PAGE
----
EA-6B Prowler History: Four-Plus Decades Of Service


The Marine Corps’ bond with the EA-6B Prowler began when it touched down on Marine Corps Air Station Cherry Point, N.C in 1977. The Prowler replaced the EA-6A Intruder — the former premiere electronic warfare aircraft during the Vietnam War. Since then, the Prowler has participated in every named American conflict. Much of the EA-6B Prowler history is American history.

“[As] one of the last naval flight officers assigned to VMAQ-2 to fly the EA-6A Electric Intruder before the Prowler transition, I had the opportunity to fly and operate the manually controlled EW and [electronic attack] systems that earned the [electronic and photographic] community their stellar EW reputation over the skies of North Vietnam,” said Lt. Col. (Ret.) Rick Johnson, former Prowler pilot with VMAQ-2.

The primary mission of the EA-6B Prowler is suppression of enemy air defenses in support of strike aircraft and ground troops. The Prowler interrupts enemy electronic activity and obtains tactical electronic intelligence within the combat area.

Marines EA-6B Prowler History
An EA-6B Prowler, belonging to 2nd Marine Aircraft Wing glides through cascading sunlight while conducting aerial maneuvers during an air-to-air refuel training exercise over the Atlantic Ocean Sept. 14, 2015. Aircraft from Marine Corps Air Station Cherry Point, N.C., were supported by Marine Aerial Refueler Transport Squadron 252 off the eastern Atlantic coast during the training exercise to hone their aerial refueling skills.
Sgt. Neysa Huertas Quinones, U.S. Marine Corps

U.S. Marine Corps Prowlers contain five tactical jamming pods, electronic surveillance systems, radar-seeking High-Speed Anti-Radiation Missiles, non-kinetic fire systems that leave electronic equipment disabled but intact, and countermeasures to mask the approach of nearby ground-attack aircraft.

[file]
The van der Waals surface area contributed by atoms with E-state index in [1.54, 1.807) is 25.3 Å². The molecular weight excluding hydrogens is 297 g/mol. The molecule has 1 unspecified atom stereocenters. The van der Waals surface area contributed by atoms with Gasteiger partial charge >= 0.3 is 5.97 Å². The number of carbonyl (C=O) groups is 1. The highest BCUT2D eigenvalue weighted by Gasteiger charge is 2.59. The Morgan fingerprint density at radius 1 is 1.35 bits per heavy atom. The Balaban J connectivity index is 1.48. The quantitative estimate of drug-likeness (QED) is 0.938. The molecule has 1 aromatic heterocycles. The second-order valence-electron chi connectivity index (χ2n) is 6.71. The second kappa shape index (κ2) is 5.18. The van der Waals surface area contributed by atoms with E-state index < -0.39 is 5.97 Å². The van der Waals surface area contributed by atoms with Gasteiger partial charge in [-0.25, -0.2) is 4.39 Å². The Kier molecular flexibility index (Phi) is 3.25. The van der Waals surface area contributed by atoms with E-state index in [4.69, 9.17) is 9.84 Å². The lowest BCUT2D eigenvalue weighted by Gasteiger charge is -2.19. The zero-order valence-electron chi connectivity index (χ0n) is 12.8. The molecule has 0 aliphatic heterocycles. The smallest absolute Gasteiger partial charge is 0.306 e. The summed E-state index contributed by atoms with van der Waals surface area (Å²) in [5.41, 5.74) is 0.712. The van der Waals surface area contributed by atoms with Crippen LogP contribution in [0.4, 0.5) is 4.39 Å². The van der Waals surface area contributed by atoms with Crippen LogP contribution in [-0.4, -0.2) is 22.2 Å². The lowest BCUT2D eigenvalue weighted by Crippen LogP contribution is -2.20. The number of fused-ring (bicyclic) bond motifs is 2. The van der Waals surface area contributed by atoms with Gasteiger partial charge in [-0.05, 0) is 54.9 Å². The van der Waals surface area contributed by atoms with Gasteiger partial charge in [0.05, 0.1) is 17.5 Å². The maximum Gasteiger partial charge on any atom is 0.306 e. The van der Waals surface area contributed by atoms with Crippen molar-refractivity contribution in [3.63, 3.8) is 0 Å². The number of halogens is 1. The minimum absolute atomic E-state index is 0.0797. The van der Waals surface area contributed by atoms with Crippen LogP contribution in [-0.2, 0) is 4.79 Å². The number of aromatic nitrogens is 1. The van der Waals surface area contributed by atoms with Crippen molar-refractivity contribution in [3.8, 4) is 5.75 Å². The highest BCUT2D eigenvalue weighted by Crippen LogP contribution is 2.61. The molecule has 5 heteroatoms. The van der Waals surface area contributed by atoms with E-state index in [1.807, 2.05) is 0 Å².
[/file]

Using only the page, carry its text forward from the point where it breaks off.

“You’re still flying the same aircraft that was flown 40 years ago. No other tactical jet aircraft in the Marine Corps has ever lasted that long.”

EA-6B Prowler History

12 Marine Corps Prowlers flew 516 flight hours in Operation Desert Storm in 1991 without sustaining any losses. Fast forward to 2007, the Prowler took part in anti-improvised explosive device operations in Afghanistan by jamming remote detonation devices. The Prowler saved countless lives in the process. In 2013, VMAQ-1 transitioned to a training squadron to support future Prowler operations such as VMAQ-3 and VMAQ-4’s missions over Iraq in 2014.

“The aircraft being almost 50 years old in terms of design does make it a little more difficult to fly versus some of our newer aircraft such as the [F-35 lighting II],” said Maj. Nathan Baker, an operations officer with MAG-14..

EA-6B Prowler
Marines assigned to various Marine Tactical Electronic Warfare Squadrons come together in honor of the 40th anniversary of the EA-6B Prowler during a commemoration ceremony held aboard Marine Corps Air Station Cherry Point, N.C., Feb. 17, 2017.
Cpl. Jason Jimenez, U.S. Marine Corps

EA-6B Prowler Retirement

One VMAQ squadron a year will deactivate until the completion of the Prowler’s retirement in 2019. The EA-18G Growler will take over primary duties for electronic warfare aircraft with the U.S. Navy.

“I’m excited for the transition and for the aircraft to continue its service until its sundown,” said Baker.
The electronic warfare community will be saying goodbye to a legacy aircraft in 2019 when Prowler touches down for the last time. The twin-engine, mid-wing configured, long-range, all-weather aircraft has supported U.S. Marine Corps and coalition forces worldwide since 1977.

See these stunning images of the EA-6B Prowler and read these facts about the Prowler, too.